Guest Post: The Allegory of Fantastic Beasts, 3 (Scourers and PotterMore)

FB 4The Allegory of “Fantastic Beasts 3: Scourers’, Pottermore, and Plot Predictions

by Chris Calderon

For the last two days, we’ve had the rather grim task of surveying the facts, both literary and historical, of the Christian sect Ms. Rowling appears to have in her satirical rifle crosshairs for her next Wizarding outing, namely, the Puritans.  It’s been a rather dark picture.  Luckily, however, it’s coming to a close (but not of other story elements which await their own future posts).  We’ve spent two entries looking at the background Ms. Rowling has to work with in her film, now it’s time to look at the story itself, or what little we have to go by.

Thankfully, she has provided us with almost all the background detail we need, or at least as much as she has decided is all we’ll need to make an educated guess.  With the release of Magic in North America as part of the Pottermore promotions for the film, along with a helpful character list courtesy of the Potter Wikia, we now have a more solid ground on which to base our predictions of what to expect in the upcoming blockbuster.

Scouring the New World

Ms. Rowling’s summary of her fictional equivalent of the Puritans, whom she refers to as Scourers, can be found at Pottermore, under the heading Seventeenth Century and Beyond here.  However, for our purposes a good (and pretty funny) overview is provided by the Radio Times of London here.  I’ll be using the Times summary for a guess at what we might expect to see come November, as it goes into a greater amount of detail in spelling out what Rowling’s synopsis just hints at.  With that in mind, here’s a question:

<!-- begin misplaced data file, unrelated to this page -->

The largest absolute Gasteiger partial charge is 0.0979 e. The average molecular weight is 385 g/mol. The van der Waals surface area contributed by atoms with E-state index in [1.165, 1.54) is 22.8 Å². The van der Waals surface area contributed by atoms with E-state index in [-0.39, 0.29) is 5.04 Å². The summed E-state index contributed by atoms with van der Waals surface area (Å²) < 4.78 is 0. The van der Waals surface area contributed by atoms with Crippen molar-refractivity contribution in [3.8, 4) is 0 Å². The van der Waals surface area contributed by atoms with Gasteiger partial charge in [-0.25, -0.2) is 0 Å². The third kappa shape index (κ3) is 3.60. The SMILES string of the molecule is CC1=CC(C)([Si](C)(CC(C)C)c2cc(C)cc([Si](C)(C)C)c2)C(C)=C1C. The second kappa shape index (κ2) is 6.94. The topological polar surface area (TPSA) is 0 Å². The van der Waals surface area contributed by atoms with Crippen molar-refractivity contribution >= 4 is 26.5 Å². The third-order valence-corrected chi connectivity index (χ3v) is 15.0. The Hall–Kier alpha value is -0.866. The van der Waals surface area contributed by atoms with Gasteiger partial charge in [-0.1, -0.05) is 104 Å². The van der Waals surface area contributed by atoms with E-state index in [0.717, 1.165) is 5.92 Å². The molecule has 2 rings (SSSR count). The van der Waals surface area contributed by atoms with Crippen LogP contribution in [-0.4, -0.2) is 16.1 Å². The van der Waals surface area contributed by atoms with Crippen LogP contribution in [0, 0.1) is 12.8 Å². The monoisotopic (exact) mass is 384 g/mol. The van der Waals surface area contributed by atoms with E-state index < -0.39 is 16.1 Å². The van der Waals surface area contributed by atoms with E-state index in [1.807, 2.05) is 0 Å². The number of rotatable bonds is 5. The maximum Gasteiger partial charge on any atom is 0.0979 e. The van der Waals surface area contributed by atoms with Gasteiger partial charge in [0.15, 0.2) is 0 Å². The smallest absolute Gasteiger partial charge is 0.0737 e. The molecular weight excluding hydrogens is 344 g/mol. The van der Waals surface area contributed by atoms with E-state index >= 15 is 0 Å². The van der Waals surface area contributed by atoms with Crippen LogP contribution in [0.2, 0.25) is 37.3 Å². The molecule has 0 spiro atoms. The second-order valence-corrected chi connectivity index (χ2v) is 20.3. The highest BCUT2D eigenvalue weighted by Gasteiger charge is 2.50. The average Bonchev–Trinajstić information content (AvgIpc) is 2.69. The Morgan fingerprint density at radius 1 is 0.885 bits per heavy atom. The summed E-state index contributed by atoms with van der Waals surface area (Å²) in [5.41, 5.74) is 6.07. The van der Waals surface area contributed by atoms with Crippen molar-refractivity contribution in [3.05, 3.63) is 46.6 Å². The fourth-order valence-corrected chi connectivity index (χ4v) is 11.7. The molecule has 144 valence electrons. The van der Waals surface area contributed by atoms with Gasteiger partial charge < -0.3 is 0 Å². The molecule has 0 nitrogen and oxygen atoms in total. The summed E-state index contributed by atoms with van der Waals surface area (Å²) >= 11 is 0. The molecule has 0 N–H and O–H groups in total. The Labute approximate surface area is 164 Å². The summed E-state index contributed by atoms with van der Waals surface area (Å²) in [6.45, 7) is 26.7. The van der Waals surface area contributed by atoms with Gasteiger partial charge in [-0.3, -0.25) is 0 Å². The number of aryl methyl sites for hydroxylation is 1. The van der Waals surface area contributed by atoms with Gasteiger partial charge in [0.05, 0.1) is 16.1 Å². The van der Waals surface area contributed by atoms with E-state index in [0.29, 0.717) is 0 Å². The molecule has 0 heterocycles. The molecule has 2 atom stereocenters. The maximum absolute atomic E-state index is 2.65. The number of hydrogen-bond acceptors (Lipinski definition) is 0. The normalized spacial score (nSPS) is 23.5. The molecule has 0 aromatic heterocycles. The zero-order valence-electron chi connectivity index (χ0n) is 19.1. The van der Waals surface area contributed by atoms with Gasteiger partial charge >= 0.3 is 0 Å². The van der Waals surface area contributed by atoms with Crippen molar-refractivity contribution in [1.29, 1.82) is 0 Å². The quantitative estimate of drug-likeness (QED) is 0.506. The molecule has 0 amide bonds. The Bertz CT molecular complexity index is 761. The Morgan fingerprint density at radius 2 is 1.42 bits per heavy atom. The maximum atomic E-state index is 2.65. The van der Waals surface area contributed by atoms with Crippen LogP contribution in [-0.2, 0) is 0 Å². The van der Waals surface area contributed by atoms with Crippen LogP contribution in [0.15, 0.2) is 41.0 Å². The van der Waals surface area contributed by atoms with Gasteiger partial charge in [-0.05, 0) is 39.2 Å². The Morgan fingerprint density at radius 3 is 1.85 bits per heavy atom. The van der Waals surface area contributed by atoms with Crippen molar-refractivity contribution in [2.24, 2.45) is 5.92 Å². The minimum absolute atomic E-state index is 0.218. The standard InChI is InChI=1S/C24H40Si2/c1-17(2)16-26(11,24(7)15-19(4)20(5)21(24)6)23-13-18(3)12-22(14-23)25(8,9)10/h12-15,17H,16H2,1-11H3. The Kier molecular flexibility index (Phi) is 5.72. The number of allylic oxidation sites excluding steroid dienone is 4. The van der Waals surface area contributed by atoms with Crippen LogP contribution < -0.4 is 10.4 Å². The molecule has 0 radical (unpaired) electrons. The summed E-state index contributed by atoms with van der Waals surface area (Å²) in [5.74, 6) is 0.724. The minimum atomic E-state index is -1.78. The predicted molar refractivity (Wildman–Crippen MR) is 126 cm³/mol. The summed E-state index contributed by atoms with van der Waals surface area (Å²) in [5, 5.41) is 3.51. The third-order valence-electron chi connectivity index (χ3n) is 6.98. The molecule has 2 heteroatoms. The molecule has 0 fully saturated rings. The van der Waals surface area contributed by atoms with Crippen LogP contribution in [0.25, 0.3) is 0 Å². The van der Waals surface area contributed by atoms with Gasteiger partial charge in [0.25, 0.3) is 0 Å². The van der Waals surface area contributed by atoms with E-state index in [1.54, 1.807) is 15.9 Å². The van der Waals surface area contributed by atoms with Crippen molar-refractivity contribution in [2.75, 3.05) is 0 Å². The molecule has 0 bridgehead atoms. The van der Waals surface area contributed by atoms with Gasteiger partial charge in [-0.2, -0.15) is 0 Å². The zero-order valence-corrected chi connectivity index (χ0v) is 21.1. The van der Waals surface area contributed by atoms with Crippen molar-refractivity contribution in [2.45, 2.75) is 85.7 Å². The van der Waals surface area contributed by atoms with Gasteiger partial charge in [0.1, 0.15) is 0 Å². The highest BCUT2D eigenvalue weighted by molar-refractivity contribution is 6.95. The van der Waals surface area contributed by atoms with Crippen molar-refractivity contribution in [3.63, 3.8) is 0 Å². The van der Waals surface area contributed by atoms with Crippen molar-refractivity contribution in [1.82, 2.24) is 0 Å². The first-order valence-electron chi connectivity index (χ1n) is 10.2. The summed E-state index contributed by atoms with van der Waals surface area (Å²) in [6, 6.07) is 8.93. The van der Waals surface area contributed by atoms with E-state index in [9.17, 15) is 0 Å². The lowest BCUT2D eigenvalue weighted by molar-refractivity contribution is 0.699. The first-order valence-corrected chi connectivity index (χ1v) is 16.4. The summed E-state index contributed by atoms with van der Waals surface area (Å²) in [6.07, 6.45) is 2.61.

What’s a Scourer?

Described by Rowling as “probably the most dangerous problem encountered by wizards newly arrived in North America”, the Scourers emerged to fill the magical law enforcement vacuum when the American wizarding community was quite small.

“They were “an unscrupulous band of wizarding mercenaries of many foreign nationalities, who formed a much-feared and brutal taskforce committed to hunting down not only known criminals, but anyone who might be worth some gold.”

“Not a million miles from Umbridge and her Inquisitorial Squad.

“…As you can imagine, very, very, very nasty things. A law unto themselves, it wasn’t long before they became an increasingly corrupt bunch.

“Far away from the jurisdiction of their native magical governments, many indulged a love of authority and cruelty unjustified by their mission. Such Scourers enjoyed bloodshed and torture, and even went so far as trafficking their fellow wizards”, Rowling explains.